Dr Ceri Shipton, et. al. of the Australian National University School of Culture, History and Language have been studying H. erectus sites in the Arabian peninsula. Thay’ve found compelling evidence for what he calls ‘least-effort strategies’ for tool making and resource collection. Erectus seemed to rely on the stone at his feet even when more suitable tool making flint was available atop a nearby hill. He seemed to hang around established habitation sites even as the climate made them unlivable. Shipton like to say “erectus was too lazy for his own good.” I’d put it a little differently, erectus, like many people, may have been too lazy to do things the easy way.

By the way, erectus went extinct. Humans walked on another world after our leader said,

We choose to go to the Moon in this decade and do the other things, not because they are easy, but because they are hard; because that goal will serve to organize and measure the best of our energies and skills, because that challenge is one that we are willing to accept, one we are unwilling to postpone, and one we intend to win, and the others, too.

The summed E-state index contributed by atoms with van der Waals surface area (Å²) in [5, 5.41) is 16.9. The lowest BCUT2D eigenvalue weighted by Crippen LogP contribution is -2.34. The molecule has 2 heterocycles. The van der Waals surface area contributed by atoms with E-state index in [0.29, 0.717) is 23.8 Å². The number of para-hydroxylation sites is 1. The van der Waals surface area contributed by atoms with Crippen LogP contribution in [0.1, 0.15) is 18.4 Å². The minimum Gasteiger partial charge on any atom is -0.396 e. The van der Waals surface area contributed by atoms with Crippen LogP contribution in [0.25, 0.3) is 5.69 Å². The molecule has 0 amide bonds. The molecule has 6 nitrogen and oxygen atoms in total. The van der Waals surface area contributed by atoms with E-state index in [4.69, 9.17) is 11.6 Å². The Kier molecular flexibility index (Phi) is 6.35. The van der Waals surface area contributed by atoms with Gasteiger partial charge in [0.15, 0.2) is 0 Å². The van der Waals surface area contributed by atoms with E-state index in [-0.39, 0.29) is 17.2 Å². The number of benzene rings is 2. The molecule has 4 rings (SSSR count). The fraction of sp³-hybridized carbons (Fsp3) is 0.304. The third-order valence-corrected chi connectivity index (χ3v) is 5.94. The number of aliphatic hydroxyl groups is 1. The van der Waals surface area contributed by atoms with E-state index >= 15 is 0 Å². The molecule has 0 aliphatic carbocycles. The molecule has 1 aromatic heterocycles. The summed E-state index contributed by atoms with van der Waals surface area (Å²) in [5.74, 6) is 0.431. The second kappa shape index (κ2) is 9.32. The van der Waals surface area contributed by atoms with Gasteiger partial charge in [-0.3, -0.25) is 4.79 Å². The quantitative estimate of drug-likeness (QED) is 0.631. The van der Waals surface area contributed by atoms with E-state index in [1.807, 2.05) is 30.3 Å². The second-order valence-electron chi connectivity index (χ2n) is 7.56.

Cynicism aside, these are words that all humans understand, be they aeronautical engineers or petty thieves. Neanderthals used essentially the same tool making and hunting strategies for a quarter million years, I built my own treadmill desk in a weekend. Sure, I “stand on the shoulders of giants,” but those giants are also humans, they also have that human spark that drives us to invent, to explore, to seek out new worlds and see what’s there and what works. That’s what gave us bread and vaccines and that’s what gave us industrialized warfare. There two are closely related. We are more than “thinking man,” we are the scheming ape, the crafty ape, the ape of adventure and conquest. What drives us forward can also drive us closer to the brink–but we cannot go back to the jungle. We are mankind, and we much adapt ourselves and our culture to our new stature as the custodians of Earth, or we will meet the same fate as the lowliest creature–eventual, inevitable extinction.